Create the design: 30 minutes I did a layout in Gerber Graphix Advantage software, then output a paper pattern and perforated it.
Cut panel and coat: 40 minutes I cut the aluminum composite material to shape using a jigsaw, then primed and finished it. Once dry, I applied the digital print in the center.
Pounce pattern and letter: 60 minutes I chose to hand letter the main copy and shadow rather than use cut vinyl, so I perforated the pattern, pounced it, then did the white lettering.
Paint borders: 30 minutes I taped off and painted the tan border and the light blue inset outline. Mixing the custom colors took about 15 minutes.
I hand lettered the primary copy then added the wide dark blue shadow with the brush—no need for a pattern for that.
The shadow added a little dimension and extra interest. The typeface is Phoenix by the late Mike Stevens [available in the www.signcraft.com shop].
Cut and apply secondary copy: 20 minutes I used tan vinyl film for the secondary lettering. The typeface is Stevens Percepta Demi from LetterheadsFonts.com. It only took a minute to apply the carved gold leaf diamond.

What’s it cost to produce this 18-by-60-in. flat sign?

By David Showalter

Posted on Tuesday, August 30th, 2016

Materials:
Aluminum composite panel — $40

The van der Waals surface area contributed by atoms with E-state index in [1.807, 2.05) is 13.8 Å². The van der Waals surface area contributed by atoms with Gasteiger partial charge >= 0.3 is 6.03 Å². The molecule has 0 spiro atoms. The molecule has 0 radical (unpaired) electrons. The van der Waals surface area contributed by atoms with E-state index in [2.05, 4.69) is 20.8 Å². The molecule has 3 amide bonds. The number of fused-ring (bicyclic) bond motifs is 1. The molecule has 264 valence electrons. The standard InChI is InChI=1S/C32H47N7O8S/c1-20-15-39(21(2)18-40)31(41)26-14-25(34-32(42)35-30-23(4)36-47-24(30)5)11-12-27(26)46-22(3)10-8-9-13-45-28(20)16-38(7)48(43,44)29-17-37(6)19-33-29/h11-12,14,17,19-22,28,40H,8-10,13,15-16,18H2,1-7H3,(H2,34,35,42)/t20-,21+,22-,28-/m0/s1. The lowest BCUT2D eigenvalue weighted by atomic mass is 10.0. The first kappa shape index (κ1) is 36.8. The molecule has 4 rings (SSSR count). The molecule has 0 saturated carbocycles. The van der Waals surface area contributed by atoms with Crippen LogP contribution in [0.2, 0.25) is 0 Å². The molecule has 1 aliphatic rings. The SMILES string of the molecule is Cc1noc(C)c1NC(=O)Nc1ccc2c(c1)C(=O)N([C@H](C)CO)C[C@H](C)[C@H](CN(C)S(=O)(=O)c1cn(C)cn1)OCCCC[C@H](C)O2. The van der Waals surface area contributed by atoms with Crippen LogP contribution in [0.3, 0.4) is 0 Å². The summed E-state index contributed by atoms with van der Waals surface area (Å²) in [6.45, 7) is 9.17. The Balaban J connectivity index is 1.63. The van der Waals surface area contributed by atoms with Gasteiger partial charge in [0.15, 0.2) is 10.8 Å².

Digital print $mdash; $50
Paint (primer plus four colors) — $55
  Total materials — $145

Labor:
Design/prep file — 30 min.
Cutout shape — 20 min.
Prime/finish coats — 20 min.
Pattern/pounce — 30 min.
Mix custom paint colors — 15 min.
Hand letter — 35 min.
Paint borders — 30 min.
Cut/apply vinyl — 20 min.
  Total time — About 3.5 hours
I often do signs for residences, mostly vacation cottages and lake houses. Folks take pride in these weekend getaways and it’s always fun to produce this type of signage. I always make them extra special by using art, custom shapes and colors.

This sign was for a lake house that the owner named Endless Summer, which is also the name of a flower. They wanted an image of that flower used on the sign. At 18-by-60-in. it’s on the larger side of the range of residential signs.

The design was straightforward. I used blue for the background, keeping with the color of both the lake water and flowers. The inner border is light blue on the navy background. The outer border is painted in a tan/brown because the house siding is a light tan. The name Frazer and Est. 1986 was done in sandstone HP vinyl.

On this sign I hand lettered the main copy and added a dark blue shadow, though most would probably opt to do that in cut vinyl film. I added the 23K gold diamond to add a little shine. Even just a bit of gold leaf makes a nice accent and catches the eye. I make diamonds like this in a batch in advance, then keep them on hand for just for this type of sign.

Of course the steps, materials and time involved on a sign like this are the same as if it were a sign for a law office or a small retail shop. Smaller signs like these don’t necessarily mean a savings of production time. Setting up and doing most of the steps doesn’t take much less time than a sign twice this size. If you don’t keep that in mind when pricing signs like these, you may find the profit went out the door with the sign when the customer picked it up.

David Showalter

David Showalter’s shop, David Design, is in Bryan, Ohio.


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